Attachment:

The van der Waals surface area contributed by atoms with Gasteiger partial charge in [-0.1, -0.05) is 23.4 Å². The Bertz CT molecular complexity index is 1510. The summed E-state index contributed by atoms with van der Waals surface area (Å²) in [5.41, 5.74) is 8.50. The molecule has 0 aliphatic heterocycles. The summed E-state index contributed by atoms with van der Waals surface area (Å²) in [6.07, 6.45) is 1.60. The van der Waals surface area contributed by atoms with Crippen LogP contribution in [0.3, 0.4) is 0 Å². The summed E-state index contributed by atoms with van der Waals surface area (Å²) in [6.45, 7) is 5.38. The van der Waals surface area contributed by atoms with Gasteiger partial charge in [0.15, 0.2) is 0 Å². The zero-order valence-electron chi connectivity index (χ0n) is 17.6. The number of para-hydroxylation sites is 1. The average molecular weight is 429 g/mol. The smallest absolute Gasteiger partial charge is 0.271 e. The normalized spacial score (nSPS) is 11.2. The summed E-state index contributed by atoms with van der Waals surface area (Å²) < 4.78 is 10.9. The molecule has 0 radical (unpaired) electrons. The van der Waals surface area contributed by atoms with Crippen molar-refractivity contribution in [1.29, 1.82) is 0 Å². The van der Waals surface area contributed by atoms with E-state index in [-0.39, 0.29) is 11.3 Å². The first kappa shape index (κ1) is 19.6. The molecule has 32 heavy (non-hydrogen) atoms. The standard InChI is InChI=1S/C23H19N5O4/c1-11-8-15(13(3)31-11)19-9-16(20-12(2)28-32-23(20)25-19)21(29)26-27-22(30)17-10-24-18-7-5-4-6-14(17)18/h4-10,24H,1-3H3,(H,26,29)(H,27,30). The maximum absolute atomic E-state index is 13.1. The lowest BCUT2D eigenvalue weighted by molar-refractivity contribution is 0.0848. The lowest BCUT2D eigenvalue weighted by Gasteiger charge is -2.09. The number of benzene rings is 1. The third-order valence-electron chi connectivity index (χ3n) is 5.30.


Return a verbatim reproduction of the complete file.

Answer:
The van der Waals surface area contributed by atoms with Gasteiger partial charge in [-0.1, -0.05) is 23.4 Å². The Bertz CT molecular complexity index is 1510. The summed E-state index contributed by atoms with van der Waals surface area (Å²) in [5.41, 5.74) is 8.50. The molecule has 0 aliphatic heterocycles. The summed E-state index contributed by atoms with van der Waals surface area (Å²) in [6.07, 6.45) is 1.60. The van der Waals surface area contributed by atoms with Crippen LogP contribution in [0.3, 0.4) is 0 Å². The summed E-state index contributed by atoms with van der Waals surface area (Å²) in [6.45, 7) is 5.38. The van der Waals surface area contributed by atoms with Gasteiger partial charge in [0.15, 0.2) is 0 Å². The zero-order valence-electron chi connectivity index (χ0n) is 17.6. The number of para-hydroxylation sites is 1. The average molecular weight is 429 g/mol. The smallest absolute Gasteiger partial charge is 0.271 e. The normalized spacial score (nSPS) is 11.2. The summed E-state index contributed by atoms with van der Waals surface area (Å²) < 4.78 is 10.9. The molecule has 0 radical (unpaired) electrons. The van der Waals surface area contributed by atoms with Crippen molar-refractivity contribution in [1.29, 1.82) is 0 Å². The van der Waals surface area contributed by atoms with E-state index in [-0.39, 0.29) is 11.3 Å². The first kappa shape index (κ1) is 19.6. The molecule has 32 heavy (non-hydrogen) atoms. The standard InChI is InChI=1S/C23H19N5O4/c1-11-8-15(13(3)31-11)19-9-16(20-12(2)28-32-23(20)25-19)21(29)26-27-22(30)17-10-24-18-7-5-4-6-14(17)18/h4-10,24H,1-3H3,(H,26,29)(H,27,30). The maximum absolute atomic E-state index is 13.1. The lowest BCUT2D eigenvalue weighted by molar-refractivity contribution is 0.0848. The lowest BCUT2D eigenvalue weighted by Gasteiger charge is -2.09. The number of benzene rings is 1. The third-order valence-electron chi connectivity index (χ3n) is 5.30.